He highlighted the Swinley Forest fire in Berkshire back in 2011, which burnt 300 hectares of land over seven days and required 300 firefighters to be prevented from spreading into Bracknell, where 110,000 people lived.

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In terms of the types of wildfire that burn the greatest area in England, however, heathlands, moorlands and grasslands fare worst. As such, the local authorities combining these landscapes with nearby urbanisation have seen the most land burned.

A total of 10,136 hectares in the Lancashire district of Blackburn with Darwen were burned by wildfires over the past 12 years – more than anywhere else in the country.

Tameside in Greater Manchester came second (9,875 hectares), followed by nearby Oldham (8,584), Bolton (7,623) and Rochdale (4,199).

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The Woodland Trust is also increasingly concerned by wildfires. Head of Health and Safety at the conservation charity Nick Hall told “Almost 99.9 per cent of our fires are caused by people.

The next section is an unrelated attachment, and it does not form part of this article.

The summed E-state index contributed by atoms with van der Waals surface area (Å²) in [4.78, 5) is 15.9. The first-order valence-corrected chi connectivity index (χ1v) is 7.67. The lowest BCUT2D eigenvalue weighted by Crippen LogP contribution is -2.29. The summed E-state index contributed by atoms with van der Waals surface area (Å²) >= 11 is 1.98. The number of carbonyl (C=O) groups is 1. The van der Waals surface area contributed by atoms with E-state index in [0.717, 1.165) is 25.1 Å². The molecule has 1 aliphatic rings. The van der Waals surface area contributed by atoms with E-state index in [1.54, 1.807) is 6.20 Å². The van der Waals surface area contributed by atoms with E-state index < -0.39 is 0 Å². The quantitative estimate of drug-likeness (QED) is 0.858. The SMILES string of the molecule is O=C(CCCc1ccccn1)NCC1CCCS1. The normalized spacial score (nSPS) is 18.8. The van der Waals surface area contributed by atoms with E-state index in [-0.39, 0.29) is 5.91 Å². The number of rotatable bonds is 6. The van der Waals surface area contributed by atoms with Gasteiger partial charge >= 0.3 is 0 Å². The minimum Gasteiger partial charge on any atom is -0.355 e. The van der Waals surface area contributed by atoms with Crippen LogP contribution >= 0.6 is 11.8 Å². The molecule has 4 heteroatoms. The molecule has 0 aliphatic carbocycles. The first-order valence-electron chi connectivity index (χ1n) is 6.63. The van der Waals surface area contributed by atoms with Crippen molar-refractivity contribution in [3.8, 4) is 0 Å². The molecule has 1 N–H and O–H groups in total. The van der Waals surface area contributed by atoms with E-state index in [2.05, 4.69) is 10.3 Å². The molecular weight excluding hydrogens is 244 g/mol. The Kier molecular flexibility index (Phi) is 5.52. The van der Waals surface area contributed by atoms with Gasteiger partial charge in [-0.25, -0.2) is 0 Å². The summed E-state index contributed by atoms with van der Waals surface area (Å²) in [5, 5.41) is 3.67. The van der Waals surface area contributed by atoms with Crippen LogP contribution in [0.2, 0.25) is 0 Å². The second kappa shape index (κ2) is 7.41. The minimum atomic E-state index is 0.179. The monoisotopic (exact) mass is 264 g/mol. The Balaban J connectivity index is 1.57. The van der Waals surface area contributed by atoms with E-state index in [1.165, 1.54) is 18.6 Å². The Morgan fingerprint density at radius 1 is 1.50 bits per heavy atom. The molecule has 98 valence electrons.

“Some of them are accidental, people leaving a barbecue behind not meaning any real harm, people discarding glass bottles into hedgerows – you’ve got curved glass, put the sun through it and you get a fire – but a worrying percentage are deliberate.”

According to the latest fire statistics compiled by the Home Office, just under 80,000 fires in England were started on purpose over the year ending March 2023 – 45 per cent of the total number attended. This rate has remained largely unchanged over the past ten years.